Walking has countless benefits for your physical and mental wellbeing – improved circulation, weight loss, strengthened bones and muscles, improved mood, etc. Walking is generally a safe and easy form of exercise, but injuries can still happen. If your walking is interrupted by aches and pains, it’s best to address the problem early on. Here are some common walking injuries and what to do about them!
The most common cause of foot pain, Plantar Fasciitis radiates from the bottom of the heel throughout the foot. The plantar fascia is a strong band of tissue in the arch of your foot, which runs from your heel to your toe and absorbs strains and stress placed on the foot. When this supporting tissue becomes irritated or inflamed, Plantar Fasciitis is the result.
Symptoms of Plantar Fasciitis include heel pain, pain with first steps after rest, and pain with extended exercise. Extended pressure on the arch of the foot, tight calf muscles, obesity, and repetitive movement can all be risk factors contributing to Plantar Fasciitis. The good news? Once diagnosed, this painful condition tends to heal quickly. Rest, frequent icing, anti-inflammatories, and light stretching often resolve the issue.
A bunion is a painful, bony bump that develops on the inside of your foot at the big toe joint. Bunions begin to form when the big toe joint is forced out of alignment. Narrow shoes, genetics, inflammatory conditions, or neuromuscular conditions are all common culprits. Beyond the visible bump you’ll see on your foot, symptoms include pain and tenderness in the joint area, redness and inflammation, stiffness and restricted motion of the big toe, and difficulty walking.
In most cases, bunions are treated without surgery. Nonsurgical treatments will not remove the bump, but they can reduce pain and keep symptoms from getting worse. Changes in footwear, added padding to shoes, ice, and anti-inflammatories can help alleviate symptoms of bunions. If the pain continues despite these efforts, your orthopedic surgeon may discuss surgery to realign the bone, ligaments, tendons, and nerves, putting the toe back in the right position.
Neuroma is a benign tumor of the nerve, most commonly occurring between the third and fourth toes. Nerve tissues thicken as they pass under the ligament connecting the toe bones to the foot. Irritation, trauma, and excessive pressure on the area are all common causes of neuroma.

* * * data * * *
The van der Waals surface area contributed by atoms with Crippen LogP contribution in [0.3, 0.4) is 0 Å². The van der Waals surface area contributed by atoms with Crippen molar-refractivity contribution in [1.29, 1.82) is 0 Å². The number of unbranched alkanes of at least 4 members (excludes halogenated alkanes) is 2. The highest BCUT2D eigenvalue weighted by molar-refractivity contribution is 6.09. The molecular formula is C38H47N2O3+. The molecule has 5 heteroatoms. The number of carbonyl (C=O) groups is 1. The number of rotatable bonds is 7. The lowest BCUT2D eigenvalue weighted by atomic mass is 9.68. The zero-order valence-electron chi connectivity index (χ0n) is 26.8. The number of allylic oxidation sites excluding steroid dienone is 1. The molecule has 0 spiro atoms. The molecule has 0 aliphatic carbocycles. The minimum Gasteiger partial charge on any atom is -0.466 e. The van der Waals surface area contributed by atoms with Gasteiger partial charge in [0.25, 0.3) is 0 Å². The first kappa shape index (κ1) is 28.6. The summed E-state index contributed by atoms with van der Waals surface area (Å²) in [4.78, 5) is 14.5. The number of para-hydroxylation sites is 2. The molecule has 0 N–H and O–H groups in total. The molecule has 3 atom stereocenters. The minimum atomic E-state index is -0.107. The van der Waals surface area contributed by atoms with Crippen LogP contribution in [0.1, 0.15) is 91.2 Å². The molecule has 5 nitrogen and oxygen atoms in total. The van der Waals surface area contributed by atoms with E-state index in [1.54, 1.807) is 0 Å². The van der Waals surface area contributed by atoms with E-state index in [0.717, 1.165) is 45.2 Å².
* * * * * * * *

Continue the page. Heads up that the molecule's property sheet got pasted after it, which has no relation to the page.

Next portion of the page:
There are usually no visible symptoms of neuroma. However, a burning sensation on the ball of the foot, intensified pain with activity and wearing shoes, and numbness in the toes are all physical symptoms. When it comes to treatment, most doctors will look to your shoes. Wider shoes can reduce pressure on the nerve and give it time to heal. Custom shoe inserts may relieve irritation and reduce pain. If symptoms persist, your orthopedic surgeon may recommend an injection to reduce swelling and inflammation.
The Achilles tendon is the largest tendon in the body, connecting the two calf muscles to the heel bone. Tendonitis of the Achilles tendon is when the sheath surrounding the tendon becomes swollen and inflamed. Most often, tendonitis is a result of overuse during work or athletic activities. Individuals who have recently added walking into their routines without building up to it may experience Achilles tendonitis.
Symptoms include swelling, a burning pain, and tenderness during or after exercise. Rest is often the best cure for Achilles tendonitis, along with ice, anti-inflammatories, physical therapy, and exercises such as heel lifts to elevate the heel and take stress off of the Achilles tendon.
An ankle sprain happens when the ligaments that support the ankle are forced to stretch beyond their limit. This is a fairly common injury that occurs among people of all ages. Sprains can range from mild to severe, depending on how much damage occurs. Walking on uneven terrain, or falling and twisting the ankle are the most common causes of ankle sprains.
Symptoms of an ankle sprain include swelling of the ankle and foot, bruising, tenderness to the touch, and weakness and instability of the ankle joint. If you have immediate pain and cannot bear weight on your injured ankle, you may have suffered an ankle fracture. It’s important to be evaluated by an orthopedic surgeon after an injury so they can determine the severity.
The majority of ankle sprains will heal on their own, along with rest and protection of the ankle. Once swelling is reduced, range of motion, flexibility, and strength exercises will be introduced to help the healing process.
Bursitis is a condition caused by inflammation of one or both of the fluid-filled cushioning sacs of the hip bone. The hip pain is usually initially sharp and intense, and later becomes more of a dull ache and spreads across a larger area of the hip. The pain may become worse when walking, climbing stairs, or after being seated for a prolonged period.
Bursitis can be caused by an array of pre-existing conditions, or by simply overusing the hip or other injury to the hip. Hip Bursitis is usually treated without surgery. Many people experience relief with lifestyle changes such as activity modification, anti-inflammatories, crutches/walking cane, physical therapy, or steroid injection.